We have not previously addressed whether due process challenges to state collateral review procedures may be brought under 1983, and I would hold that they may not. Challenges to all state procedures for reviewing the validity of a conviction should be treated the same as challenges to state trial procedures, which we have already recognized may not be brought under 1983. Moreover, allowing such challenges under 1983 would undermine Congress strict limitations on federal review of state habeas decisions. If cognizable at all, Skinners claim sounds in habeas corpus.
First, for the purposes of the Due Process Clause, the process of law for the deprivation of liberty comprises all proceduresincluding collateral review proceduresthat establish and review the validity of a conviction. This has long been recognized for direct appellate review:
And while the Fourteenth Amendment does not require that a State shall provide for an appellate review in criminal cases, it is perfectly obvious that where such an appeal is provided for, and the prisoner has had the benefit of it, the proceedings in the appellate tribunal are to be regarded as part of the process of law under which he is held in custody by the State, and to be considered in determining any question of alleged deprivation of his life or liberty contrary to the Fourteenth Amendment . Frank v. Mangum , 237 U.S. 309, 327 (1915) (citations omitted).
Similarly, although a State is not required to provide procedures for postconviction review, it seems clear that when state collateral review procedures are provided for, they too are part of the process of law under which [a prisoner] is held in custody by the State. Ibid. As this Court has explained, when considering whether the State has provided all the process that is due in depriving an individual of life, liberty, or property, we must look at both pre- and post-deprivation process. See Cleveland Bd. of Ed. v. Loudermill , 470 U.S. 532, n.12 (1985) ([T]he existence of post-termination procedures is relevant to the necessary scope of pretermination procedures); see also National Private Truck Council, Inc. v. Oklahoma Tax Commn , 515 U.S. 582, 587 (1995) ; Mathews v. Eldridge , 424 U.S. 319, 349 (1976) . There is no principled reason this Court should refuse to allow 1983 suits to challenge part of this processthe trial proceedingsbut bless the use of 1983 to challenge other parts.
Collateral review procedures are, of course, not part of the criminal proceeding itself. Pennsylvania v. Finley , 481 U.S. 551, 557 (1987) . But like trial and direct appellate procedures, they concern the validity of the conviction. Trial procedures are used to initially convict a prisoner; appellate procedures review the validity of that conviction before it becomes final; and collateral review procedures permit challenge to the conviction after it is final. For purposes of deciding which claims fall within the bounds of 1983, I think it makes sense to treat similarly all constitutional challenges to procedures concerning the validity of a conviction. See Heck , supra , at 491 ( Thomas , J., concurring) ([I]t is proper for the Court to devise limitations aimed at ameliorating the conflict [between habeas and 1983], provided that it does so in a principled fashion).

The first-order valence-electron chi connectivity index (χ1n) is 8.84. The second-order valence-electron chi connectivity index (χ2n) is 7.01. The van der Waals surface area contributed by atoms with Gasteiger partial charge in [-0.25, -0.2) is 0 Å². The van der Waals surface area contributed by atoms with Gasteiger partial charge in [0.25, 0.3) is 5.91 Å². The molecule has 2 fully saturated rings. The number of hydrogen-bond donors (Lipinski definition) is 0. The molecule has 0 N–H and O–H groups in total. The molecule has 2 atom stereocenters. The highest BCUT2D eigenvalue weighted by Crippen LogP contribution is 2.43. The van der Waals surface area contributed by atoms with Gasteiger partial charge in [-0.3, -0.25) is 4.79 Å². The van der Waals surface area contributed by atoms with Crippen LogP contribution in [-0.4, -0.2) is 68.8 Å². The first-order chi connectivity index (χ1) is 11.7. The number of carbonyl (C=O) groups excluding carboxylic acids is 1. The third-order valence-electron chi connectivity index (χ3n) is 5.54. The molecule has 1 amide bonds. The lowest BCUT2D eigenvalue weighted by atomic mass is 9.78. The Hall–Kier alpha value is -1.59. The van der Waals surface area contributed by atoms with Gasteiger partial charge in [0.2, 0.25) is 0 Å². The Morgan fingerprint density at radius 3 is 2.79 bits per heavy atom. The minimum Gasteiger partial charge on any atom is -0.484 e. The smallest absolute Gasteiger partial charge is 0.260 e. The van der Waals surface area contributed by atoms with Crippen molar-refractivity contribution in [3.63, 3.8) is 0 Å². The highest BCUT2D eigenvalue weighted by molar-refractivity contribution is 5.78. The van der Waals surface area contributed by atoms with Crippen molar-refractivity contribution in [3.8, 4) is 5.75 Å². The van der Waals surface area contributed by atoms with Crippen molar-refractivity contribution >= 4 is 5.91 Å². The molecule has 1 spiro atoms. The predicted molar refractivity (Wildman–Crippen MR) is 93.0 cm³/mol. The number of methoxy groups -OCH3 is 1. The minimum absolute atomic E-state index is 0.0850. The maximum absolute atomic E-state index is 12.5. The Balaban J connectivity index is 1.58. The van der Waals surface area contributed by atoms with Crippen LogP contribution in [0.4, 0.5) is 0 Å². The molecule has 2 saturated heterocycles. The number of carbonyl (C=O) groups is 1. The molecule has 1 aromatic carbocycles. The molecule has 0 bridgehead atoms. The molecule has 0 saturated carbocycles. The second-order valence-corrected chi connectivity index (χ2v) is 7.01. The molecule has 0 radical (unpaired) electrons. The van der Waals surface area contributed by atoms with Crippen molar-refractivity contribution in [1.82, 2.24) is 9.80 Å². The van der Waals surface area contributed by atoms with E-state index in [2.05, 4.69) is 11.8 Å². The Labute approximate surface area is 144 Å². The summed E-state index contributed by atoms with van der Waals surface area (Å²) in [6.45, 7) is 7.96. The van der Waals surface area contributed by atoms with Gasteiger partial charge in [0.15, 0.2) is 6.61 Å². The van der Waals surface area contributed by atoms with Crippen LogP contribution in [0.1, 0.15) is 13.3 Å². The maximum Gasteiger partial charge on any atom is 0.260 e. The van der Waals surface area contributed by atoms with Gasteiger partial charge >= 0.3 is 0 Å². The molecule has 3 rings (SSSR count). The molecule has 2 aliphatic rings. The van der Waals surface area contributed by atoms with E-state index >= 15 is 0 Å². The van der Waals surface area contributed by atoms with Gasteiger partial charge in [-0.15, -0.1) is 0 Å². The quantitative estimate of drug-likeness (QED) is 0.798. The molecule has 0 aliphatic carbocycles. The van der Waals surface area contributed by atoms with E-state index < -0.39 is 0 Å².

Second, principles of federalism and comity [are] at stake when federal courts review state collateral review procedures, just as when they review state trial procedures. Osborne , 557 U.S., at ___ ( Alito , J., concurring) (slip op., at 2). An attack in federal court on any state judicial action concerning a state conviction must proceed with proper respect for state functions, because the federal courts are being asked to tr[y] the regularity of proceedings had in courts of coordinate jurisdiction. Preiser , 411 U.S., at 491 (internal quotation marks and emphasis omitted).
Because of these concerns for federal-state comity, Congress has strictly limited the procedures for federal habeas challenges to state convictions and state habeas decisions. Congress requires that before a state prisoner may seek relief in federal court, he must exhaus[t] the remedies available in the courts of the State. 28 U.S.C. 2254(b)(1)(A). And state habeas determinations receive significant deference in subsequent federal habeas proceedings. 2254(d). These requirements ensure that the state courts have the first opportunity to correct any error with a state conviction and that their rulings receive due respect in subsequent federal challenges.
By bringing a procedural challenge under 1983, Skinner undermines these restrictions. For example, Skinner has never presented his current challenge to Texas procedures for postconviction relief to the Texas courts. Allowing Skinner to artfully plead an attack on state habeas procedures instead of an attack on state habeas results undercuts the restrictions Congress and this Court have placed on federal review of state convictions. See Osborne , supra , at ___ ( Alito , J., concurring) (slip op., at 3). To allege that the Texas courts erred in denying him relief on collateral review, Skinner could only file a federal habeas petition, with its accompanying procedural restrictions and deferential review. But a successful challenge to Texas collateral review procedures under 1983 would impeach the result of collateral review without complying with any of the restrictions for relief in federal habeas.